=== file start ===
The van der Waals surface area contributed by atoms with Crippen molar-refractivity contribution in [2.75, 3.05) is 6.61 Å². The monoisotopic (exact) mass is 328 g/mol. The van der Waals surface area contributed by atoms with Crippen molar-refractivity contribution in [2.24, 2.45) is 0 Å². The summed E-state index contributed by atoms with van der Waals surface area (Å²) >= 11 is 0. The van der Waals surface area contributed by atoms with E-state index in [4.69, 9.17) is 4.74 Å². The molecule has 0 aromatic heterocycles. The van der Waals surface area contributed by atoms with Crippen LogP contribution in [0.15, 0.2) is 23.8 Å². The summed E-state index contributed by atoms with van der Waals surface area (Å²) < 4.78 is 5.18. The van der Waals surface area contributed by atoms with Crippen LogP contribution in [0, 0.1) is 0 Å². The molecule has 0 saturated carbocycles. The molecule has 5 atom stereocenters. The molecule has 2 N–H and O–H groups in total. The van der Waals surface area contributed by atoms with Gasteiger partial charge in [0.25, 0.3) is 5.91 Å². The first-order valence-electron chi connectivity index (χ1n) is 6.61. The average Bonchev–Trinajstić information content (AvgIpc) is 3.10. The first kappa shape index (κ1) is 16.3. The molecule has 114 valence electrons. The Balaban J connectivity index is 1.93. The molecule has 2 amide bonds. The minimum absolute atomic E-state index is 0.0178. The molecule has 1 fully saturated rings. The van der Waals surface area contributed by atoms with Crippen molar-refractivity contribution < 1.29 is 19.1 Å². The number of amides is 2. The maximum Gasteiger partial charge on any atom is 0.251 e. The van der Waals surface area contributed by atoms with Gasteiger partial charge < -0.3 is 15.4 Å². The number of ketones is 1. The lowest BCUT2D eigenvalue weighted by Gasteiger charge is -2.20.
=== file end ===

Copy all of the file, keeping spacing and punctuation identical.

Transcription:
The van der Waals surface area contributed by atoms with Crippen molar-refractivity contribution in [2.75, 3.05) is 6.61 Å². The monoisotopic (exact) mass is 328 g/mol. The van der Waals surface area contributed by atoms with Crippen molar-refractivity contribution in [2.24, 2.45) is 0 Å². The summed E-state index contributed by atoms with van der Waals surface area (Å²) >= 11 is 0. The van der Waals surface area contributed by atoms with E-state index in [4.69, 9.17) is 4.74 Å². The molecule has 0 aromatic heterocycles. The van der Waals surface area contributed by atoms with Crippen LogP contribution in [0.15, 0.2) is 23.8 Å². The summed E-state index contributed by atoms with van der Waals surface area (Å²) < 4.78 is 5.18. The van der Waals surface area contributed by atoms with Crippen LogP contribution in [0, 0.1) is 0 Å². The molecule has 0 saturated carbocycles. The molecule has 5 atom stereocenters. The molecule has 2 N–H and O–H groups in total. The van der Waals surface area contributed by atoms with Gasteiger partial charge in [0.25, 0.3) is 5.91 Å². The first-order valence-electron chi connectivity index (χ1n) is 6.61. The average Bonchev–Trinajstić information content (AvgIpc) is 3.10. The first kappa shape index (κ1) is 16.3. The molecule has 114 valence electrons. The Balaban J connectivity index is 1.93. The molecule has 2 amide bonds. The minimum absolute atomic E-state index is 0.0178. The molecule has 1 fully saturated rings. The van der Waals surface area contributed by atoms with Crippen molar-refractivity contribution < 1.29 is 19.1 Å². The number of amides is 2. The maximum Gasteiger partial charge on any atom is 0.251 e. The van der Waals surface area contributed by atoms with Gasteiger partial charge < -0.3 is 15.4 Å². The number of ketones is 1. The lowest BCUT2D eigenvalue weighted by Gasteiger charge is -2.20.